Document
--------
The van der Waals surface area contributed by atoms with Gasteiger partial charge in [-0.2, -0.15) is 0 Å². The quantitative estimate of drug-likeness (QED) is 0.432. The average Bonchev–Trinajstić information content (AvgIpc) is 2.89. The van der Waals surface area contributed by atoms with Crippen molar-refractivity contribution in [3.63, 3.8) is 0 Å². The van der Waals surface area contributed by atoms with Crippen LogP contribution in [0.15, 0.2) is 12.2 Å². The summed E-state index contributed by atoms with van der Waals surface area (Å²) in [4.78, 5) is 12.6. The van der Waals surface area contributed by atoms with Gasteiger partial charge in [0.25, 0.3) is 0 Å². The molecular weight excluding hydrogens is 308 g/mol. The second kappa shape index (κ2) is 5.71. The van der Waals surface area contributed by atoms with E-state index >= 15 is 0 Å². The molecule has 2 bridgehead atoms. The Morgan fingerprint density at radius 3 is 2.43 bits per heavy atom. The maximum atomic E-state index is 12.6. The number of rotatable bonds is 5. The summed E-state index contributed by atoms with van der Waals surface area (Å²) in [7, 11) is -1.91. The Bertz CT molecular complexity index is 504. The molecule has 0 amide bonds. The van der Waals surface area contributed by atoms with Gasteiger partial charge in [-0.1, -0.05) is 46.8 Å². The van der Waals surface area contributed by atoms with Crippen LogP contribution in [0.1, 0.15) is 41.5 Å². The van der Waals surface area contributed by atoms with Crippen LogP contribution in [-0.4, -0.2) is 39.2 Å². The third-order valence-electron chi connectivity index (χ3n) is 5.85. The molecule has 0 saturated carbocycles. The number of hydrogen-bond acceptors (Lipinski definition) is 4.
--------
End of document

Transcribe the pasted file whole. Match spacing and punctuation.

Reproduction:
The van der Waals surface area contributed by atoms with Gasteiger partial charge in [-0.2, -0.15) is 0 Å². The quantitative estimate of drug-likeness (QED) is 0.432. The average Bonchev–Trinajstić information content (AvgIpc) is 2.89. The van der Waals surface area contributed by atoms with Crippen molar-refractivity contribution in [3.63, 3.8) is 0 Å². The van der Waals surface area contributed by atoms with Crippen LogP contribution in [0.15, 0.2) is 12.2 Å². The summed E-state index contributed by atoms with van der Waals surface area (Å²) in [4.78, 5) is 12.6. The van der Waals surface area contributed by atoms with Gasteiger partial charge in [0.25, 0.3) is 0 Å². The molecular weight excluding hydrogens is 308 g/mol. The second kappa shape index (κ2) is 5.71. The van der Waals surface area contributed by atoms with E-state index >= 15 is 0 Å². The molecule has 2 bridgehead atoms. The Morgan fingerprint density at radius 3 is 2.43 bits per heavy atom. The maximum atomic E-state index is 12.6. The number of rotatable bonds is 5. The summed E-state index contributed by atoms with van der Waals surface area (Å²) in [7, 11) is -1.91. The Bertz CT molecular complexity index is 504. The molecule has 0 amide bonds. The van der Waals surface area contributed by atoms with Gasteiger partial charge in [-0.1, -0.05) is 46.8 Å². The van der Waals surface area contributed by atoms with Crippen LogP contribution in [0.1, 0.15) is 41.5 Å². The van der Waals surface area contributed by atoms with Crippen LogP contribution in [-0.4, -0.2) is 39.2 Å². The third-order valence-electron chi connectivity index (χ3n) is 5.85. The molecule has 0 saturated carbocycles. The number of hydrogen-bond acceptors (Lipinski definition) is 4.